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MOLLY CHEN FRANKLIN HOT SPRINGS PASO ROBLES, CA FALL 2013


MOLLY CHEN CALIFORNIA POLYTECHNIC STATE UNIVERSITY JEFFREY PONITZ - ARCH 251 FALL 2013


(re)construc


cted grounds

A very particular set of conditions must meet in a precise way in order to create an environment in which something as fragile as a dragonfly can exist. In order for it to survive, a dragonfly needs to be provided with an excellent body of water, such as the Franklin Hot Springs. In the same way that a dragonfly is born from the water, so is the site. Everything comes from the nutrient-rich water of the subterranean aquifer far below the realm of the dragonfly. And everything returns to it.


phenomenally figu


ured grounds Mass envelops void as void envelops mass. Interaction with the mass and void at the human scale can be gradual or abrupt. The cuts imply that the void and other interventions continue beyond the envelope, just as everything continues beyond what is originally perceived. Two framed volumes intersect and interlock but don’t directly touch, yet they are also literally dependent on the other for support. A peculiar duailty is created between the two. Any experience is nothing without something else, independent or not, to support it.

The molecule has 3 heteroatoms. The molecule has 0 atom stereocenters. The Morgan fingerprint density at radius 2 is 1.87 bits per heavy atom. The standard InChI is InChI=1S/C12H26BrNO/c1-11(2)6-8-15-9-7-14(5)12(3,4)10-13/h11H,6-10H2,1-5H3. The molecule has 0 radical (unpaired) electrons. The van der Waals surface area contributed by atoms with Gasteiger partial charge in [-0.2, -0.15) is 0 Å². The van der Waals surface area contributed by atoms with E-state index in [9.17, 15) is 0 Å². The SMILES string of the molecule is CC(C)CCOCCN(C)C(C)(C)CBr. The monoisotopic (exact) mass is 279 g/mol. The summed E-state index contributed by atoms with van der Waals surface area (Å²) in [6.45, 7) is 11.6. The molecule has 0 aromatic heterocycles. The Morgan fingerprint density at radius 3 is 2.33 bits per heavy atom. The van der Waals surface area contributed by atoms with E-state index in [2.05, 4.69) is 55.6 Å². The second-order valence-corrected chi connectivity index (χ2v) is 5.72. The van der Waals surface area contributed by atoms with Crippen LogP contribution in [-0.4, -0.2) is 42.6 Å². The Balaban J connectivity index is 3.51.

structu groun


ured grounds nded structures People need somewhere to heal--a space that serves the function of promoting rehabilitation with exploration. In the context of our site, such a space can be manifested as a subterranean or otherwise similarly enclosed void with womb-like properties: warm, slightly steamy, and filled with a curiously soft, cushioning, mineral-rich water. But this space is the last stop on the explorative path that a patron would take around the site, much as the void is the last destination of every other journey.


*slow clap*


F2013